Or you could do it from an empty array again. It's extremely fast!

The second benefit, is that the grid is exactly the same for all enemies! Every enemy in the map follows this array. If it is on a 7, then it wants to move to a 6! Doesn't matter which 6 it takes, because they all are the same distance (6 squares) away from the end!

Thirdly, if, during your loop to work out the values of this array, if a square doesn't get reached, (if the value stays unset, and there isn't a tower there), then it means that part of the map is cut off from the base. In most tower defenses, this isn't allowed. So if you check this before confirming a towers placement, it means you know whether it is a legal or illegal build.

Hope this helped, Randomman159

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You need to compute a new path for each existing unit, and a new one for the newly-spawning units.

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And is A* really the most suitable algorithm for this scenario then? –  Mathias Lykkegaard Lorenzen May 28 '11 at 16:11
@Mathias: Yes, A* is industry-accepted to be the smartest pathfinding algorithm around. –  DeadMG May 28 '11 at 20:10
@Mathias, A* may be industry-accepted to be good enough, and it may be that many people in the industry haven't heard of better pathfinding algorithms, but they do exist. I've had to implement an extension of A* which uses two heaps when A* wasn't good enough for a game I was developing. However, Gajet is correct to point out in a comment to another answer that breadth-first search may be the most suitable algorithm in this particular scenario. –  Peter Taylor May 29 '11 at 7:39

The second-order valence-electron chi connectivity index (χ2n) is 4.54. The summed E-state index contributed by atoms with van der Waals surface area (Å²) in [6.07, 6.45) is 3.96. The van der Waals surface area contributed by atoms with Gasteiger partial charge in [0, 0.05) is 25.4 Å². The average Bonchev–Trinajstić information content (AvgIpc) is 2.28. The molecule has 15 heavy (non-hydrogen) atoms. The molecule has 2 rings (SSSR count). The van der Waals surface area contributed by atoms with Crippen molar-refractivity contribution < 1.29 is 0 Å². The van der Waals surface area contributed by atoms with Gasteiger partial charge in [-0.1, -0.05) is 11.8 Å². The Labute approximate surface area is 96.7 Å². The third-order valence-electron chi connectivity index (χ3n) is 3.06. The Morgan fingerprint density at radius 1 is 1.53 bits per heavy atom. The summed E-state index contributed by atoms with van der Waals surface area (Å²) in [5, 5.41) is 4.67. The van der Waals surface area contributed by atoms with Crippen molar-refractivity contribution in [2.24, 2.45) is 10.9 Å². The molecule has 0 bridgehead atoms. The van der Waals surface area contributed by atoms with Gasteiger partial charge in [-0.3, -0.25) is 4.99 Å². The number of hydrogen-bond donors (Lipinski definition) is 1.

I would disagree, read my method. It produces a method which only needs one algorithm for every enemy. Which means when your player starts having loads of enemies on the screen at once, there is much less lag than using the A* algorithm. –  Randomman159 May 29 '11 at 11:44

It really depends on the type of tower defence you are developing.

Case 1: If your towers can't block your runners (so you can't change the path), you can simply develop a simple region system. It is really easy to implement:

Unit1 enters region1 -> run to region2 Unit1 enters region2 -> go to region3 ...

All you need is to position you regions in way that there is no blocking objects between two linked regions.

Case 2 (Your case): Your towers can block. If its the case you will need to design a A* algorithm system. The system can be harder to implement for beginners but don't worry, there is a lot of A* pathfinding system on the web that you can reuse. You will need to recalculate the path every time something change the actual path. But don't worry, a good A* system can recalculate the path of thousand of units in a blink of an eye!

You can mix the region system and the A* path finding for a faster results! You will only have to calculate the path to the next region and not to the endpoint so you will improve you performance.

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you can use Floyd's algorithm in both cases (in my case, I just added a cost for breaking through the barrier into the heuristic). No need for A* in tower defense games, it adds too much CPU work. –  Richard Fabian Jun 7 '11 at 9:57